L.A., Long Beach Ports Promise “Normalcy” In Three Months
Tuesday marked the first day, in a long time, that the number of ships anchored just off the ports of Los Angeles and Long Beach dipped to less than 30. The ships piled up, of course, due to recent labor strife/work slowdown and with that all resolved folks have gotten to the business of getting to business.
It will take about three months of effort by the nation’s two busiest ports to clear the cargo off a huge backlog of ships and finally get back to “a sense of normalcy,” as Gene Seroka, Port of Los Angeles’ executive director put it.
Seroka and his Long Beach counterpart, Jon Slangerup, appeared at the Journal of Commerce’s 15th annual Trans-Pacific Maritime Conference at the Long Beach Convention Center, and while they expressed happiness that a deal was finally hammered out, they also know that much harder than easing the backlog—20 containerships remain unloaded— will be assuring customers and bringing business back to their ports.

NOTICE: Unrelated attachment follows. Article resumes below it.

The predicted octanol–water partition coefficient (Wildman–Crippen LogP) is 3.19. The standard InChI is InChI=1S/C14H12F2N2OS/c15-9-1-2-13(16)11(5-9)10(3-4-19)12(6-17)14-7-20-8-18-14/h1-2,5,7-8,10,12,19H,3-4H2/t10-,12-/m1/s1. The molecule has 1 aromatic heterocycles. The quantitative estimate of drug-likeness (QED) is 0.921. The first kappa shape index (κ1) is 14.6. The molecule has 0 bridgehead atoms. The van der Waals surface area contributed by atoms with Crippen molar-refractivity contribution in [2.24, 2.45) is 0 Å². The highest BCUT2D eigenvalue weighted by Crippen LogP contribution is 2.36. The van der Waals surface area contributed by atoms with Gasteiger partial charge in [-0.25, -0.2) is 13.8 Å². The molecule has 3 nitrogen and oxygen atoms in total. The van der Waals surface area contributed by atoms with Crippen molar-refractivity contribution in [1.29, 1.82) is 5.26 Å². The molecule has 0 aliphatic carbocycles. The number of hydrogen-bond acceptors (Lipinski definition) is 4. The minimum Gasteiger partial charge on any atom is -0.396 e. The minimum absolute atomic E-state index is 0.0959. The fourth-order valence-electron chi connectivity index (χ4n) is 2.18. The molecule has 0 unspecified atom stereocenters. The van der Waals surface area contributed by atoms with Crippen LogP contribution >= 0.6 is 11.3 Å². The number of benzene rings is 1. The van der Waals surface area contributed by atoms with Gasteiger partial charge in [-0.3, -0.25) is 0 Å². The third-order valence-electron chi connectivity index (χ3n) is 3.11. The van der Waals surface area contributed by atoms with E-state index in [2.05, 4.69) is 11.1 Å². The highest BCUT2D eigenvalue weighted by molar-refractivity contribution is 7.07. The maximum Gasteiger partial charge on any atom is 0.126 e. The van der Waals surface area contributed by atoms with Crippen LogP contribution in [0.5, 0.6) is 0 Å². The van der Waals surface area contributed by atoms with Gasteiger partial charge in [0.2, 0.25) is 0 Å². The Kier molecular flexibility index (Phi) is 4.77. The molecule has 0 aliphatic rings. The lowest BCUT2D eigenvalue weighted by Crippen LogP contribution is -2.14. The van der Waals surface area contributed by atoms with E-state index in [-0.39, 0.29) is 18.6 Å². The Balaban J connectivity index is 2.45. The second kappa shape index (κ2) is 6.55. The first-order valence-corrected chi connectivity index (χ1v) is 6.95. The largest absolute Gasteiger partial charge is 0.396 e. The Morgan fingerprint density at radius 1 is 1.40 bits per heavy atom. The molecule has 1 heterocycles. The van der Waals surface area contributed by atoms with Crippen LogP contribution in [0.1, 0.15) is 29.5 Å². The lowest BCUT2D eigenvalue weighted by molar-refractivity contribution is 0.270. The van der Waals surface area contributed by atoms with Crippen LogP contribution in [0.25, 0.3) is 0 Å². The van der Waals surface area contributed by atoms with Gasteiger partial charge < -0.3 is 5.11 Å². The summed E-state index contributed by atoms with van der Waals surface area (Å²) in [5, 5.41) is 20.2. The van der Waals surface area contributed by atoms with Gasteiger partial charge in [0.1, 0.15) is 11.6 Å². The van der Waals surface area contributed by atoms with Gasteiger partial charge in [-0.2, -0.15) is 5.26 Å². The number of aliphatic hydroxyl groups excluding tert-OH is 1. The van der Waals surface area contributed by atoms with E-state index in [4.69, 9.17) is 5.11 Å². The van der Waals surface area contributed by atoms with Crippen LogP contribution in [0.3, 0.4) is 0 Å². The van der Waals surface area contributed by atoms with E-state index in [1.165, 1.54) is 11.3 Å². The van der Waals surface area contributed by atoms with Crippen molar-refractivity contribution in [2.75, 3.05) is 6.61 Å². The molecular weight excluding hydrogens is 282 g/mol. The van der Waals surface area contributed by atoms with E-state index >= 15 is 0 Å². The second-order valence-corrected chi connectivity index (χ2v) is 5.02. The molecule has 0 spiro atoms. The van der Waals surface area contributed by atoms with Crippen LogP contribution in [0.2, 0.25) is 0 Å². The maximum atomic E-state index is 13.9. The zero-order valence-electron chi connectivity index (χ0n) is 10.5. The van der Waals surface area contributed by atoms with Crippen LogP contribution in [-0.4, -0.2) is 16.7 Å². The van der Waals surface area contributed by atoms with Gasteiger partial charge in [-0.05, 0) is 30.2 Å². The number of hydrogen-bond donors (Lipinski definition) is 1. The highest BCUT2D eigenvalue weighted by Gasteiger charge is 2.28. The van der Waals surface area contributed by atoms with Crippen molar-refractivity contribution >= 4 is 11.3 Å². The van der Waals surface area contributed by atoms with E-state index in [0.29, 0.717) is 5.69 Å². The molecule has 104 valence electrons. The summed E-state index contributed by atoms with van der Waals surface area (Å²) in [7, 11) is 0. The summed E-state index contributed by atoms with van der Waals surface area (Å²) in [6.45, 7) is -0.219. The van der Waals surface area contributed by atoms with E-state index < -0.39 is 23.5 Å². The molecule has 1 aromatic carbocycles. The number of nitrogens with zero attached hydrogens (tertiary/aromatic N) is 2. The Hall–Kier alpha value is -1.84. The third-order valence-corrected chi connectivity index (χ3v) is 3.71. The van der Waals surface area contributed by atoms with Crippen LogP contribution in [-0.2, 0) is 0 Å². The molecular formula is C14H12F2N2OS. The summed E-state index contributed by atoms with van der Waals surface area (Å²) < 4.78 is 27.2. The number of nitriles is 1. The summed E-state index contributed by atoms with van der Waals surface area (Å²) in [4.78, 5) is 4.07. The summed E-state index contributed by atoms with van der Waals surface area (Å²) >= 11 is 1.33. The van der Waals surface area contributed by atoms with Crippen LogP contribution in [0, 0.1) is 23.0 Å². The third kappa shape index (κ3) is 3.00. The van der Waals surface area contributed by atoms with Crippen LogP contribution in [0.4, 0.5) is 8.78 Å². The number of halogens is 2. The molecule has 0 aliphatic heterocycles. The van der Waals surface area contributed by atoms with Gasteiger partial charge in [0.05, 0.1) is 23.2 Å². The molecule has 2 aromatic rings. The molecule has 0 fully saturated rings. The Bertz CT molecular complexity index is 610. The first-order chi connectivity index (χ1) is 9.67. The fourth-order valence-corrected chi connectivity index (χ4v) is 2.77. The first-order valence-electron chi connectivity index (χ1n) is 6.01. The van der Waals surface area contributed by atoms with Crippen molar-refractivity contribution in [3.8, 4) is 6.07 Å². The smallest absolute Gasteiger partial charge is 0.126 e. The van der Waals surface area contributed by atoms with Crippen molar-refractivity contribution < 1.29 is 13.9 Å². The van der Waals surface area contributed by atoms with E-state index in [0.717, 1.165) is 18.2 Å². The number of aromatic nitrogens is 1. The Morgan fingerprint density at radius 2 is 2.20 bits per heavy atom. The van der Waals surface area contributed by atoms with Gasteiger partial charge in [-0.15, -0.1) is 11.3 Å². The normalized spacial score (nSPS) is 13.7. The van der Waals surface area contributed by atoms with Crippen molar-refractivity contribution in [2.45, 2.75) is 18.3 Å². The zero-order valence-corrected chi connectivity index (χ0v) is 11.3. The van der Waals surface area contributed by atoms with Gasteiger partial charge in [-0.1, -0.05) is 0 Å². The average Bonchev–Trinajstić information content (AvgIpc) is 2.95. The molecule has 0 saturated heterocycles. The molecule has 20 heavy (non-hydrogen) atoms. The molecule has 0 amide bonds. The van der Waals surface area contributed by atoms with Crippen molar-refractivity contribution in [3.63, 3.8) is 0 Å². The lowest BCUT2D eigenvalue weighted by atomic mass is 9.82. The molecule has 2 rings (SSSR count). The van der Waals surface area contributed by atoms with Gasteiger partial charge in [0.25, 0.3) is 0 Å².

“We certainly are doing everything we can,” Slangerup said about getting back on track at the two ports, which combine to handle about 40 percent of U.S. imports but saw their cargo numbers tumble by more than 18 percent in January.
Tuesday brought even more good news when Congress voted to fund the Department of Homeland Security for the rest of the year. The department was only funded through the end of this week; if Congress had failed to pass a bill, the agency, which pays for a substantial amount of security and maintenance systems through federal grant funding, would have gone into partial shutdown, freezing some of that grant money.
Those security systems included closed-circuit television and radar to track the movement ships, loss of them would have put the ports at “quite a disadvantage,” according to Long Beach security director, Randy Parsons.